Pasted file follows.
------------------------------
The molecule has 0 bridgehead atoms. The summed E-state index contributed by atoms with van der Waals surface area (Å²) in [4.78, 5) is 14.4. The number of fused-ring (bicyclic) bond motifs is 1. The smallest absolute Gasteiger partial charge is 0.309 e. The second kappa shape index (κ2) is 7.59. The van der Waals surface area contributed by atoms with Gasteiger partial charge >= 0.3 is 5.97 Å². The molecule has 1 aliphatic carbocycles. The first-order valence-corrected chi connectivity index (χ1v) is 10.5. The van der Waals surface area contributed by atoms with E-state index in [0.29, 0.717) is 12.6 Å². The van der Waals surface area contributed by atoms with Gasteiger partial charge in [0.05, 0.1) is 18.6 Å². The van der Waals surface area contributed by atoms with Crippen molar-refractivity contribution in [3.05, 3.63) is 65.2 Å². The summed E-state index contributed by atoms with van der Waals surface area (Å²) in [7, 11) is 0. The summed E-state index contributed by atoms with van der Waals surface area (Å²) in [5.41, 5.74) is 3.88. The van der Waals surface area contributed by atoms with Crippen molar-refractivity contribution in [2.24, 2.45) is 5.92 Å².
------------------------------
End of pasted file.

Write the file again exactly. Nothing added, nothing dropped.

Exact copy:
The molecule has 0 bridgehead atoms. The summed E-state index contributed by atoms with van der Waals surface area (Å²) in [4.78, 5) is 14.4. The number of fused-ring (bicyclic) bond motifs is 1. The smallest absolute Gasteiger partial charge is 0.309 e. The second kappa shape index (κ2) is 7.59. The van der Waals surface area contributed by atoms with Gasteiger partial charge >= 0.3 is 5.97 Å². The molecule has 1 aliphatic carbocycles. The first-order valence-corrected chi connectivity index (χ1v) is 10.5. The van der Waals surface area contributed by atoms with E-state index in [0.29, 0.717) is 12.6 Å². The van der Waals surface area contributed by atoms with Gasteiger partial charge in [0.05, 0.1) is 18.6 Å². The van der Waals surface area contributed by atoms with Crippen molar-refractivity contribution in [3.05, 3.63) is 65.2 Å². The summed E-state index contributed by atoms with van der Waals surface area (Å²) in [7, 11) is 0. The summed E-state index contributed by atoms with van der Waals surface area (Å²) in [5.41, 5.74) is 3.88. The van der Waals surface area contributed by atoms with Crippen molar-refractivity contribution in [2.24, 2.45) is 5.92 Å².